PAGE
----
can view an Integrated Boundary Scan Card Edge Wave Form
In-Circuit Functional Test: These are In-Circuit Tests using Force Drive pin drivers of the ATE system and using the built in library routines for standard devices. These tests are performed for those devices that are not accessible through edge pins. They are also used when it is too difficult or cumbersome to write a test program to access these
devices' input pins blocked by preceding complex logic. Such Isolated component test increases fault coverage, while reducing the time taken to generate the test programs.
QSM VI: This is a VI trace technique fine tuned by Qmax. It is a learn and compare technique for detecting subtle changes in the nodal impedance of a device or node. Considering the high reliability of
today's devices, especially high density devices, the most likely fail modes are due to an external force such as static, over load or short circuit. In such cases the damaged input or output pins change their nodal characteristics and thus can be easily captured in QSM VI Trace tests. The added advantage in QSM VI technique is its moving reference test capability (any-pin-to-any-pin) and user defined test stimulus application. The technique is most useful for those devices, where no data is available.
Diagnostics tests- Automated Guided Probe back tracking facility: Card Edge Functional tests using ATE digital pin drivers and Boundary Scan Virtual Test pins have the capability to back track the origin of fault using the Guided Probe Back Tracking utility. One has to enter or import the netlist and should have learnt (if using Learn method) or verified (if using simulator) the internal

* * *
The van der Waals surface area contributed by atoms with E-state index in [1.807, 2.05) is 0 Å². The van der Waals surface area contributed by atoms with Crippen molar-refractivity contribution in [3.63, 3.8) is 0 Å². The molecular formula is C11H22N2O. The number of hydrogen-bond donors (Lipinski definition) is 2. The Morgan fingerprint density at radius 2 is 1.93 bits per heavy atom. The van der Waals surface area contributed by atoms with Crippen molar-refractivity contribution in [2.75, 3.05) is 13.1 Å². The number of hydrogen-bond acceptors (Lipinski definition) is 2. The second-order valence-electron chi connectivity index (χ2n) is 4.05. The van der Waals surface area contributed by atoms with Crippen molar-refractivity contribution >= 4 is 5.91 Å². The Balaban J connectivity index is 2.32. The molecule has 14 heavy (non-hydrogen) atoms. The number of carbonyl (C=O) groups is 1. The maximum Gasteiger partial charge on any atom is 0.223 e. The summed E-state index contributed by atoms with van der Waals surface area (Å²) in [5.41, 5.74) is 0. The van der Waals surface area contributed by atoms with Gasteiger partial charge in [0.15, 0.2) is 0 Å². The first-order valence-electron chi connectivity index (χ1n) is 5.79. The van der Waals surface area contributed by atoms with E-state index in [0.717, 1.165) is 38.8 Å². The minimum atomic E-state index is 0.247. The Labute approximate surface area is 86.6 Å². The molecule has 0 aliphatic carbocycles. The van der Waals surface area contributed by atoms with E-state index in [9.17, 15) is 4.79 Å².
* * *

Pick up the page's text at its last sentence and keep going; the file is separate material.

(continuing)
node's output response. Tagging of Schematics and Board Layout will ease the work of a test operator while probing for back tracking and works as a paperless test solution and thus providing greater security of technical data such as schematics and layouts.
Optional Tests for increased Fault coverage
At times, a board that passes a functional test in the ATE lab fails to work in the field and is returned to lab. Such occurrences can be considerably reduced if additional tests like DC and AC Parametric test are performed on the ATE.
Measurement of DC Parameters: A device whose input pins are accessible from the edge connector can be checked to ensure that its input Bias current is within specified limits. This helps reduced field returns as boards that pass functionally may not necessarily work in the field as a result of excess leakages in its input pins, as leakages on one board may overload other boards in the system. Similarly, output pins at the card edge can be tested for their fan-out capabilities. Also, if Tri-State leakage current of a PCB¡¦s I/O pin exceeds specifications, it may disturb the working of other PCBs in the system.
Measurement of AC Parameters: Testing frequency, pulse width, propagation delay, rise/fall times, event counters, etc. helps increase fault coverage for those boards with timing problems.
The time taken to run the above all tests in succession was about 5 minutes, which is quite acceptable in Repair / Maintenance environment for delivering test coverage of 96%.
The above tests were conducted in Qmax's ATE QT2256-320PXI.
About the author
Mr. S.R. Sabapathi, Technical
Director and CEO of Qmax a leading
manufacturer of Automated Test Equipment for Board Functional test,
has about 30 years of experience in PCB and Semi-con Test. His unique
test methodology, Bus Cycle Signature Test, for testing of CPU based
boards, had been patented in US,
, Australia Singapore. Qmax’s presence in most country’s defense
establishments speaks its testimony.